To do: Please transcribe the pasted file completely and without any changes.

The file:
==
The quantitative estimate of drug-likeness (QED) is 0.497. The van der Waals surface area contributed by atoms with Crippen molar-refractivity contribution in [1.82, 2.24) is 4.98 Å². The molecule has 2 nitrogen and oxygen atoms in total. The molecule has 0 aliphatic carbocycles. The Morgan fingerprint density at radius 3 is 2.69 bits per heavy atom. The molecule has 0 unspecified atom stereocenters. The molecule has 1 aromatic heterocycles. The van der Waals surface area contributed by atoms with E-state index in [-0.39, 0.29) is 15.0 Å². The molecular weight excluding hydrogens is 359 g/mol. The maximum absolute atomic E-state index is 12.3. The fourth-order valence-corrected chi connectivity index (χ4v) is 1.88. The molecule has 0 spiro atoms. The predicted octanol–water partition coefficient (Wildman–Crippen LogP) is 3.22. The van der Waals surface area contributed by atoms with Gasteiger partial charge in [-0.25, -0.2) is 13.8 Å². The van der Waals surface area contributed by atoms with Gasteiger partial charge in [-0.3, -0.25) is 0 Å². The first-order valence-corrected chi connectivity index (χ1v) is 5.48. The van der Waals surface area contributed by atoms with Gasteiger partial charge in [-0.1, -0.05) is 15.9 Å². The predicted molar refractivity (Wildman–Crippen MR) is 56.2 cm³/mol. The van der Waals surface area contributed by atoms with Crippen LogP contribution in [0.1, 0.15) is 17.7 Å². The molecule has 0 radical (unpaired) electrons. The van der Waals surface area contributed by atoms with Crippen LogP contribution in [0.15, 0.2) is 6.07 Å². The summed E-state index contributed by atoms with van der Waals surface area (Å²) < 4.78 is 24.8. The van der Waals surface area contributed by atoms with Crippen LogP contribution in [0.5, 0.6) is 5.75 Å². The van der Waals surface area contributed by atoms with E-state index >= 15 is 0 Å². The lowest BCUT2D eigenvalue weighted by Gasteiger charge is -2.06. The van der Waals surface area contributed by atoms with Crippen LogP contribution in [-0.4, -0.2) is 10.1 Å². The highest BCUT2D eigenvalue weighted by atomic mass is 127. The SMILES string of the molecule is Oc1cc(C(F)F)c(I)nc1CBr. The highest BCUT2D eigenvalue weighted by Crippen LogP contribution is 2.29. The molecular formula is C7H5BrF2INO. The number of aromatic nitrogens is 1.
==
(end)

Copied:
The quantitative estimate of drug-likeness (QED) is 0.497. The van der Waals surface area contributed by atoms with Crippen molar-refractivity contribution in [1.82, 2.24) is 4.98 Å². The molecule has 2 nitrogen and oxygen atoms in total. The molecule has 0 aliphatic carbocycles. The Morgan fingerprint density at radius 3 is 2.69 bits per heavy atom. The molecule has 0 unspecified atom stereocenters. The molecule has 1 aromatic heterocycles. The van der Waals surface area contributed by atoms with E-state index in [-0.39, 0.29) is 15.0 Å². The molecular weight excluding hydrogens is 359 g/mol. The maximum absolute atomic E-state index is 12.3. The fourth-order valence-corrected chi connectivity index (χ4v) is 1.88. The molecule has 0 spiro atoms. The predicted octanol–water partition coefficient (Wildman–Crippen LogP) is 3.22. The van der Waals surface area contributed by atoms with Gasteiger partial charge in [-0.25, -0.2) is 13.8 Å². The van der Waals surface area contributed by atoms with Gasteiger partial charge in [-0.3, -0.25) is 0 Å². The first-order valence-corrected chi connectivity index (χ1v) is 5.48. The van der Waals surface area contributed by atoms with Gasteiger partial charge in [-0.1, -0.05) is 15.9 Å². The predicted molar refractivity (Wildman–Crippen MR) is 56.2 cm³/mol. The van der Waals surface area contributed by atoms with Crippen LogP contribution in [0.1, 0.15) is 17.7 Å². The molecule has 0 radical (unpaired) electrons. The van der Waals surface area contributed by atoms with Crippen LogP contribution in [0.15, 0.2) is 6.07 Å². The summed E-state index contributed by atoms with van der Waals surface area (Å²) < 4.78 is 24.8. The van der Waals surface area contributed by atoms with Crippen LogP contribution in [0.5, 0.6) is 5.75 Å². The van der Waals surface area contributed by atoms with E-state index >= 15 is 0 Å². The lowest BCUT2D eigenvalue weighted by Gasteiger charge is -2.06. The van der Waals surface area contributed by atoms with Crippen LogP contribution in [-0.4, -0.2) is 10.1 Å². The highest BCUT2D eigenvalue weighted by atomic mass is 127. The SMILES string of the molecule is Oc1cc(C(F)F)c(I)nc1CBr. The highest BCUT2D eigenvalue weighted by Crippen LogP contribution is 2.29. The molecular formula is C7H5BrF2INO. The number of aromatic nitrogens is 1.